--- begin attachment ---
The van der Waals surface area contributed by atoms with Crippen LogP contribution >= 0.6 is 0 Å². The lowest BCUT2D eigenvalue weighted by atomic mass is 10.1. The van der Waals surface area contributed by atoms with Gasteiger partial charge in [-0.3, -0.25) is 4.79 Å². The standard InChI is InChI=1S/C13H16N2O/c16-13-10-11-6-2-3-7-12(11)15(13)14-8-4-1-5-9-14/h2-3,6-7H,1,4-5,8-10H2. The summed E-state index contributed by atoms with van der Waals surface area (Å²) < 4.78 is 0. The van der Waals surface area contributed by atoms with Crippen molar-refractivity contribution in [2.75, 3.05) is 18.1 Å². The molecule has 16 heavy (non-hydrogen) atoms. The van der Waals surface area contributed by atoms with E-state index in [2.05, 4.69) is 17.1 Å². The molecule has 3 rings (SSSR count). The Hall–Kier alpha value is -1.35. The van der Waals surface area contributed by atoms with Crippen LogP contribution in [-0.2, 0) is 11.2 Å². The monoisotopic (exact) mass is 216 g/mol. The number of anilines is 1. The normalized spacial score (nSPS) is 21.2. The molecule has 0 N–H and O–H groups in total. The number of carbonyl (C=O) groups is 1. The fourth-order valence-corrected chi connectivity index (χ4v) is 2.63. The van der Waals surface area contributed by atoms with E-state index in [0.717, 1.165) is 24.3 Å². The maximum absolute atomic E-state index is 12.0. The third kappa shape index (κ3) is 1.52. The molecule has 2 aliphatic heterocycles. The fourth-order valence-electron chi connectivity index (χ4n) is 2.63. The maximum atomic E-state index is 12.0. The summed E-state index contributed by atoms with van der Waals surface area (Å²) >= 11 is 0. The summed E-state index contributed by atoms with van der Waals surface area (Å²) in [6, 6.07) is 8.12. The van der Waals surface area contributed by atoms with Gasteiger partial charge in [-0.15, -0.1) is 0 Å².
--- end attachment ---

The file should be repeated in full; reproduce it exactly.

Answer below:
The van der Waals surface area contributed by atoms with Crippen LogP contribution >= 0.6 is 0 Å². The lowest BCUT2D eigenvalue weighted by atomic mass is 10.1. The van der Waals surface area contributed by atoms with Gasteiger partial charge in [-0.3, -0.25) is 4.79 Å². The standard InChI is InChI=1S/C13H16N2O/c16-13-10-11-6-2-3-7-12(11)15(13)14-8-4-1-5-9-14/h2-3,6-7H,1,4-5,8-10H2. The summed E-state index contributed by atoms with van der Waals surface area (Å²) < 4.78 is 0. The van der Waals surface area contributed by atoms with Crippen molar-refractivity contribution in [2.75, 3.05) is 18.1 Å². The molecule has 16 heavy (non-hydrogen) atoms. The van der Waals surface area contributed by atoms with E-state index in [2.05, 4.69) is 17.1 Å². The molecule has 3 rings (SSSR count). The Hall–Kier alpha value is -1.35. The van der Waals surface area contributed by atoms with Crippen LogP contribution in [-0.2, 0) is 11.2 Å². The monoisotopic (exact) mass is 216 g/mol. The number of anilines is 1. The normalized spacial score (nSPS) is 21.2. The molecule has 0 N–H and O–H groups in total. The number of carbonyl (C=O) groups is 1. The fourth-order valence-corrected chi connectivity index (χ4v) is 2.63. The van der Waals surface area contributed by atoms with E-state index in [0.717, 1.165) is 24.3 Å². The maximum absolute atomic E-state index is 12.0. The third kappa shape index (κ3) is 1.52. The molecule has 2 aliphatic heterocycles. The fourth-order valence-electron chi connectivity index (χ4n) is 2.63. The maximum atomic E-state index is 12.0. The summed E-state index contributed by atoms with van der Waals surface area (Å²) >= 11 is 0. The summed E-state index contributed by atoms with van der Waals surface area (Å²) in [6, 6.07) is 8.12. The van der Waals surface area contributed by atoms with Gasteiger partial charge in [-0.15, -0.1) is 0 Å².